These patients were further divided into 4 cohorts of liver disease severity based on the histologic cirrhosis and platelet count < or > 125,000 cell/mm3 . Those in the best cohort (non-cirrhotic with platelets > 125,000 cells/mm3) had an SVR of 17% compared to 7-8% in the cirrhotic groups. In the non-cirrhotic patients, dose reduction (without discontinuation) had no impact on the SVR whereas there was a nearly significant effect in cirrhtoics (12 % with full dose vs 7-8% for dose reduction; p = .058). Further support for liver disease severity being the most important factor in the non-response of cirrhotic patients was provided in an ancillary study of quantitative liver functions tests that included cholate shunt and clearance, perfused hepatic mass (PHM) by quantitative liver spleen scan, and aminopyrine breath test showed that the most severe quartile of these patients had an SVR of 2% compared to 17% in the other quartiles . Severity of liver disease impacts response to treatment directly rather than primarily through dose reduction or intolerance.
6. Fatty Liver
Fatty liver predicts a lower SVR regardless of other factors in both primary treatment (SVR 40-50 % vs 50-55% without steatosis) and re-treatment of non-responders with pegylated interferon plus ribavirin (SVR 10-20 % with vs 20-30 % without) . In pegylated interferon 2b, weight based dosing have been suggested as an important factor. Weight based dosing is dependent on pharmokinetics. It is required for Pegylated alpha 2b and not for alpha 2a. There is a decrease in SVR in patients with a fatty liver to a similar degree with both products using the recommended doses . The weight based dosing with Peg alpha 2b does not produce better results in patients with fatty liver.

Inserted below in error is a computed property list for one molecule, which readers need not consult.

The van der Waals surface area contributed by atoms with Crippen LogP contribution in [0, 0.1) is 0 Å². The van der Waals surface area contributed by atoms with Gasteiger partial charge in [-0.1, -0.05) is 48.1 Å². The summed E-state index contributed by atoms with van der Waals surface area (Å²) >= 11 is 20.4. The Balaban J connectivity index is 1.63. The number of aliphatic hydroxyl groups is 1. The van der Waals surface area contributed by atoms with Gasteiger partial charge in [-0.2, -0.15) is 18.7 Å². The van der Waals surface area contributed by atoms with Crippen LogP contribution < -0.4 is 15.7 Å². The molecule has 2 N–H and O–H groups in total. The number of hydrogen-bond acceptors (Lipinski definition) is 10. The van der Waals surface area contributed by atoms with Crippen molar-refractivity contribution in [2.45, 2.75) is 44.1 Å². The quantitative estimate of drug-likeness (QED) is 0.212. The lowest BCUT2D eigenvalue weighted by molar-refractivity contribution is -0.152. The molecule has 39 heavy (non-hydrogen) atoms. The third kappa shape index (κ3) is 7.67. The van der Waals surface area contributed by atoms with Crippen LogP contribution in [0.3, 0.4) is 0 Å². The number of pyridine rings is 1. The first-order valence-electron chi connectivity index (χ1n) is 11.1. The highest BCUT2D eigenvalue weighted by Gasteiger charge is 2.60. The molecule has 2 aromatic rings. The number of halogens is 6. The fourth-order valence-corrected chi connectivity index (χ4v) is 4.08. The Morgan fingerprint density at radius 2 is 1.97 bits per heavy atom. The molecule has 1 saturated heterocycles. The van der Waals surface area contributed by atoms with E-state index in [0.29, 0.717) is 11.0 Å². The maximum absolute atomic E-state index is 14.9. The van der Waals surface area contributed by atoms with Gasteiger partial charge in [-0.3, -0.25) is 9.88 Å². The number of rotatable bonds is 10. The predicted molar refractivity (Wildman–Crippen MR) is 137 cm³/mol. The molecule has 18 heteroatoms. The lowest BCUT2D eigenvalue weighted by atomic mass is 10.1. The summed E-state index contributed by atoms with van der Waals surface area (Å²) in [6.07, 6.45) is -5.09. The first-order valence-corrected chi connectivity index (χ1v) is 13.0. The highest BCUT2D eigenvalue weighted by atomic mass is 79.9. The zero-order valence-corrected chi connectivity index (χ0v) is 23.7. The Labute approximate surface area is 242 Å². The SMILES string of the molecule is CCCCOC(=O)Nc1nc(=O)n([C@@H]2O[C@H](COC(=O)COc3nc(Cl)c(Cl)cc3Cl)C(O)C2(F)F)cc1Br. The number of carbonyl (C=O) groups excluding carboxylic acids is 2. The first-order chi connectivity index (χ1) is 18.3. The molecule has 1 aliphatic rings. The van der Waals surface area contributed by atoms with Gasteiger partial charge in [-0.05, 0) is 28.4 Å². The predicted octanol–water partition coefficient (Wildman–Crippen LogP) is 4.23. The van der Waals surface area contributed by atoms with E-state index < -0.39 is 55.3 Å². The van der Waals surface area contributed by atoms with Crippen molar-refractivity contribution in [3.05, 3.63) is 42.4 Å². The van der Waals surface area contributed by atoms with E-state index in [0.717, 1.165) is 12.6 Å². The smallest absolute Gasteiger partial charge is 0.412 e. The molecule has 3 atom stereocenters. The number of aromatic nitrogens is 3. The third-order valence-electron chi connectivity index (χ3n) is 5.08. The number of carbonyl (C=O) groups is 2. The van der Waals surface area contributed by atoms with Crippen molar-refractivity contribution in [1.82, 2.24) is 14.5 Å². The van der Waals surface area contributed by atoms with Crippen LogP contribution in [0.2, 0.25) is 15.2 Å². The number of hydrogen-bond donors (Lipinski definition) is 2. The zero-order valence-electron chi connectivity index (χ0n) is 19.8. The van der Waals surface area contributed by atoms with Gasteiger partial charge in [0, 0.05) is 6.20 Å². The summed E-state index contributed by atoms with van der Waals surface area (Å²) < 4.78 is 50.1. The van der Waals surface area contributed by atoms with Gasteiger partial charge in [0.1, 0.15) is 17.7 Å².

7. Re-treatment of non-response
Naïve patients initially treated with interferon monotherapy have a low response rate that is improved by longer treatment from 24 to 48 weeks . Re-treatment with peginterferon plus ribavirin will produce SVR of 28% . Even patients initially treated with pegylated interferon monotherapy have a 20% SVR to re-treatment with pegylated combination therapy . Therefore, re-treatment with peginterferon plus ribavirin should be considered in non-responders or relapsers to interferon monotherapy.
The effect of longer treatment as a principal can be seen in the initial studies with interferon monotherapy in which the SVR increased from 6% with 6 months of treatment to 12% with 12 months [5, 30]. Additional evidence comes in the studies of patients treated with PEG interferon plus ribavirin for 6 months with relapse, who were then treated for 12 months with a 50% SVR. Those people with viral suppression during treatment may benefit from stronger and longer treatment .
Table 2 shows the SVR in re-treatment of patients who were non-responders to combination therapy with regular interferon and ribavirin. The SVR ranges from 4-12 %with responses greater with genotypes 2 and 3. The effect of longer treatment has not been tested. Non-responders to Peg-interferon plus ribavirin have exhausted our routine relatively tolerable therapy. However, dose induction studies attempt to maximize viral RNA suppression by early higher dose treatment protocols which are often somewhat longer as well. Protocol includes ribavirin plus peginterferon alpha 2a at 270 or 360 µg per week and consensus interferon with 27, 18 and 9µg daily .